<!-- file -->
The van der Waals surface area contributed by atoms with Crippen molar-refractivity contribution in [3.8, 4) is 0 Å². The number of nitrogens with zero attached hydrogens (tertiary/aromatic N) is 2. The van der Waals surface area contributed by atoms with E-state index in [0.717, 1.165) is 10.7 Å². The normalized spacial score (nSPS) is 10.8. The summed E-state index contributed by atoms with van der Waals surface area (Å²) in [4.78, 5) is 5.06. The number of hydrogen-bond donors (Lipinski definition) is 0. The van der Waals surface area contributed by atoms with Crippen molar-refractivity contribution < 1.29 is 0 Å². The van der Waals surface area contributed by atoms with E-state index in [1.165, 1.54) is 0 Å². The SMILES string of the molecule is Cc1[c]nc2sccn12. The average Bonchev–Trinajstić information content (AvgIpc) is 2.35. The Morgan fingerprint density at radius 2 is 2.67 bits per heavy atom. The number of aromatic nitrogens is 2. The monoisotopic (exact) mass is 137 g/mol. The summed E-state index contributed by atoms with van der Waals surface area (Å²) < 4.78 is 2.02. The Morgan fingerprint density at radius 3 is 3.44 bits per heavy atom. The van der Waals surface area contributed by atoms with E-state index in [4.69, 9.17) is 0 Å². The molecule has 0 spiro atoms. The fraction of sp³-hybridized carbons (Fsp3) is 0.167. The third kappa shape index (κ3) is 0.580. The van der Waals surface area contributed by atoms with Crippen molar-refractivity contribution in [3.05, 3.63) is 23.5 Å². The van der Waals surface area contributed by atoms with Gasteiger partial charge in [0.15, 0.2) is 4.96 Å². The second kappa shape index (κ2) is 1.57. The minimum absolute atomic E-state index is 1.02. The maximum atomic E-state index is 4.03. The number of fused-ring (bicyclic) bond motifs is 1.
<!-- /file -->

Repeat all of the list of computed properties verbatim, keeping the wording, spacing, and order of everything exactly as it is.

The van der Waals surface area contributed by atoms with Crippen molar-refractivity contribution in [3.8, 4) is 0 Å². The number of nitrogens with zero attached hydrogens (tertiary/aromatic N) is 2. The van der Waals surface area contributed by atoms with E-state index in [0.717, 1.165) is 10.7 Å². The normalized spacial score (nSPS) is 10.8. The summed E-state index contributed by atoms with van der Waals surface area (Å²) in [4.78, 5) is 5.06. The number of hydrogen-bond donors (Lipinski definition) is 0. The van der Waals surface area contributed by atoms with Crippen molar-refractivity contribution < 1.29 is 0 Å². The van der Waals surface area contributed by atoms with E-state index in [1.165, 1.54) is 0 Å². The SMILES string of the molecule is Cc1[c]nc2sccn12. The average Bonchev–Trinajstić information content (AvgIpc) is 2.35. The Morgan fingerprint density at radius 2 is 2.67 bits per heavy atom. The number of aromatic nitrogens is 2. The monoisotopic (exact) mass is 137 g/mol. The summed E-state index contributed by atoms with van der Waals surface area (Å²) < 4.78 is 2.02. The Morgan fingerprint density at radius 3 is 3.44 bits per heavy atom. The van der Waals surface area contributed by atoms with E-state index in [4.69, 9.17) is 0 Å². The molecule has 0 spiro atoms. The fraction of sp³-hybridized carbons (Fsp3) is 0.167. The third kappa shape index (κ3) is 0.580. The van der Waals surface area contributed by atoms with Crippen molar-refractivity contribution in [3.05, 3.63) is 23.5 Å². The van der Waals surface area contributed by atoms with Gasteiger partial charge in [0.15, 0.2) is 4.96 Å². The second kappa shape index (κ2) is 1.57. The minimum absolute atomic E-state index is 1.02. The maximum atomic E-state index is 4.03. The number of fused-ring (bicyclic) bond motifs is 1.